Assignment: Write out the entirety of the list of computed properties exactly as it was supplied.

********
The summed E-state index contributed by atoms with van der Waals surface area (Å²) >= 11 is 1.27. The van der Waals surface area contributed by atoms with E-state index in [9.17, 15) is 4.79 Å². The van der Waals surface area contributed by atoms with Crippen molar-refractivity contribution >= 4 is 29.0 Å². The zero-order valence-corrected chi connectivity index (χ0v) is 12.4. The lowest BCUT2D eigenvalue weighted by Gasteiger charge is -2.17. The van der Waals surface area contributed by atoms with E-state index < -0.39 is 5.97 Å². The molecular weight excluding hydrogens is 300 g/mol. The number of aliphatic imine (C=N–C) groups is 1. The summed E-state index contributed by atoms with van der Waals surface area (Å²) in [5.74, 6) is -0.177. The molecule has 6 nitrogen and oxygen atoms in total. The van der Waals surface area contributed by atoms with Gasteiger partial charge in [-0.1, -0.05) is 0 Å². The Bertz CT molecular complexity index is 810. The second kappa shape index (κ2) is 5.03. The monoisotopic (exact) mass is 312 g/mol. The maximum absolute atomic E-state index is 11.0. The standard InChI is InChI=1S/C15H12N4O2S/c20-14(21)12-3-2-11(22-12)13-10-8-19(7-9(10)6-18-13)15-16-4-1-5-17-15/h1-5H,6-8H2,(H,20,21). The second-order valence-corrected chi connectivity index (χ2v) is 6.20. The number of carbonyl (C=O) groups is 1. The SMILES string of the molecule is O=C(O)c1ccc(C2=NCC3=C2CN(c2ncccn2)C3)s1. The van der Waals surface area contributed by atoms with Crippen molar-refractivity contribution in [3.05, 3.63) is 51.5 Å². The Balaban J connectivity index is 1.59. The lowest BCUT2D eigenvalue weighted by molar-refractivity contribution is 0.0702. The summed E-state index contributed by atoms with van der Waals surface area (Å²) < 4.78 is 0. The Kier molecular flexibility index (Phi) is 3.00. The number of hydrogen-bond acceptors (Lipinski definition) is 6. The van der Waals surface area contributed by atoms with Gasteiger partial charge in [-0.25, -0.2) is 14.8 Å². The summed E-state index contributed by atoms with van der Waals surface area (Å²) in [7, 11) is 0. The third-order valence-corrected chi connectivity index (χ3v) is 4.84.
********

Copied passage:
The summed E-state index contributed by atoms with van der Waals surface area (Å²) >= 11 is 1.27. The van der Waals surface area contributed by atoms with E-state index in [9.17, 15) is 4.79 Å². The van der Waals surface area contributed by atoms with Crippen molar-refractivity contribution >= 4 is 29.0 Å². The zero-order valence-corrected chi connectivity index (χ0v) is 12.4. The lowest BCUT2D eigenvalue weighted by Gasteiger charge is -2.17. The van der Waals surface area contributed by atoms with E-state index < -0.39 is 5.97 Å². The molecular weight excluding hydrogens is 300 g/mol. The number of aliphatic imine (C=N–C) groups is 1. The summed E-state index contributed by atoms with van der Waals surface area (Å²) in [5.74, 6) is -0.177. The molecule has 6 nitrogen and oxygen atoms in total. The van der Waals surface area contributed by atoms with Gasteiger partial charge in [-0.1, -0.05) is 0 Å². The Bertz CT molecular complexity index is 810. The second kappa shape index (κ2) is 5.03. The monoisotopic (exact) mass is 312 g/mol. The maximum absolute atomic E-state index is 11.0. The standard InChI is InChI=1S/C15H12N4O2S/c20-14(21)12-3-2-11(22-12)13-10-8-19(7-9(10)6-18-13)15-16-4-1-5-17-15/h1-5H,6-8H2,(H,20,21). The second-order valence-corrected chi connectivity index (χ2v) is 6.20. The number of carbonyl (C=O) groups is 1. The SMILES string of the molecule is O=C(O)c1ccc(C2=NCC3=C2CN(c2ncccn2)C3)s1. The van der Waals surface area contributed by atoms with Crippen molar-refractivity contribution in [3.05, 3.63) is 51.5 Å². The Balaban J connectivity index is 1.59. The lowest BCUT2D eigenvalue weighted by molar-refractivity contribution is 0.0702. The summed E-state index contributed by atoms with van der Waals surface area (Å²) < 4.78 is 0. The Kier molecular flexibility index (Phi) is 3.00. The number of hydrogen-bond acceptors (Lipinski definition) is 6. The van der Waals surface area contributed by atoms with Gasteiger partial charge in [-0.25, -0.2) is 14.8 Å². The summed E-state index contributed by atoms with van der Waals surface area (Å²) in [7, 11) is 0. The third-order valence-corrected chi connectivity index (χ3v) is 4.84.